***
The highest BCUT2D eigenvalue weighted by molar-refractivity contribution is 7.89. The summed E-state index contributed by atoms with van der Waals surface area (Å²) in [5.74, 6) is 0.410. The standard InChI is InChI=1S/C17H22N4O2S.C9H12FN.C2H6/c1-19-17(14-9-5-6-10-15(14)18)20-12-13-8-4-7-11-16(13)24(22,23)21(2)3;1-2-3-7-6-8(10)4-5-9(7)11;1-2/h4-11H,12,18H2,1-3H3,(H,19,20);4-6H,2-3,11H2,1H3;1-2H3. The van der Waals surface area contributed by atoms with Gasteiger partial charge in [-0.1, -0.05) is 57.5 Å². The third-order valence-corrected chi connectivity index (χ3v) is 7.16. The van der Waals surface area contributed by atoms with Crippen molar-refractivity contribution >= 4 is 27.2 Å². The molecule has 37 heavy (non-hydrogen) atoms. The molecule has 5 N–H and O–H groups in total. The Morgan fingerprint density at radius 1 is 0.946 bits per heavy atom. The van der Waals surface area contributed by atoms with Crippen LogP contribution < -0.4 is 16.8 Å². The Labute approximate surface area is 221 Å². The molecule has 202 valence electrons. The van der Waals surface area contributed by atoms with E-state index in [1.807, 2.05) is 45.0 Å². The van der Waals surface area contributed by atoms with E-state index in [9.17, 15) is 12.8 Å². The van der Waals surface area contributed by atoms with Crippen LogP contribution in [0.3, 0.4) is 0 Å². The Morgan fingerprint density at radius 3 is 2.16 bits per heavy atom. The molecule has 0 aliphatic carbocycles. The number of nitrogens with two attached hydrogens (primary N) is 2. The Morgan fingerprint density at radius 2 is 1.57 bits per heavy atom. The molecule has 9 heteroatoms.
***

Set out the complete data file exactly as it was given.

The highest BCUT2D eigenvalue weighted by molar-refractivity contribution is 7.89. The summed E-state index contributed by atoms with van der Waals surface area (Å²) in [5.74, 6) is 0.410. The standard InChI is InChI=1S/C17H22N4O2S.C9H12FN.C2H6/c1-19-17(14-9-5-6-10-15(14)18)20-12-13-8-4-7-11-16(13)24(22,23)21(2)3;1-2-3-7-6-8(10)4-5-9(7)11;1-2/h4-11H,12,18H2,1-3H3,(H,19,20);4-6H,2-3,11H2,1H3;1-2H3. The van der Waals surface area contributed by atoms with Gasteiger partial charge in [-0.1, -0.05) is 57.5 Å². The third-order valence-corrected chi connectivity index (χ3v) is 7.16. The van der Waals surface area contributed by atoms with Crippen molar-refractivity contribution >= 4 is 27.2 Å². The molecule has 37 heavy (non-hydrogen) atoms. The molecule has 5 N–H and O–H groups in total. The Morgan fingerprint density at radius 1 is 0.946 bits per heavy atom. The van der Waals surface area contributed by atoms with Crippen LogP contribution < -0.4 is 16.8 Å². The Labute approximate surface area is 221 Å². The molecule has 202 valence electrons. The van der Waals surface area contributed by atoms with E-state index in [1.807, 2.05) is 45.0 Å². The van der Waals surface area contributed by atoms with E-state index in [9.17, 15) is 12.8 Å². The van der Waals surface area contributed by atoms with Crippen LogP contribution in [0.3, 0.4) is 0 Å². The Morgan fingerprint density at radius 3 is 2.16 bits per heavy atom. The molecule has 0 aliphatic carbocycles. The number of nitrogens with two attached hydrogens (primary N) is 2. The Morgan fingerprint density at radius 2 is 1.57 bits per heavy atom. The molecule has 9 heteroatoms.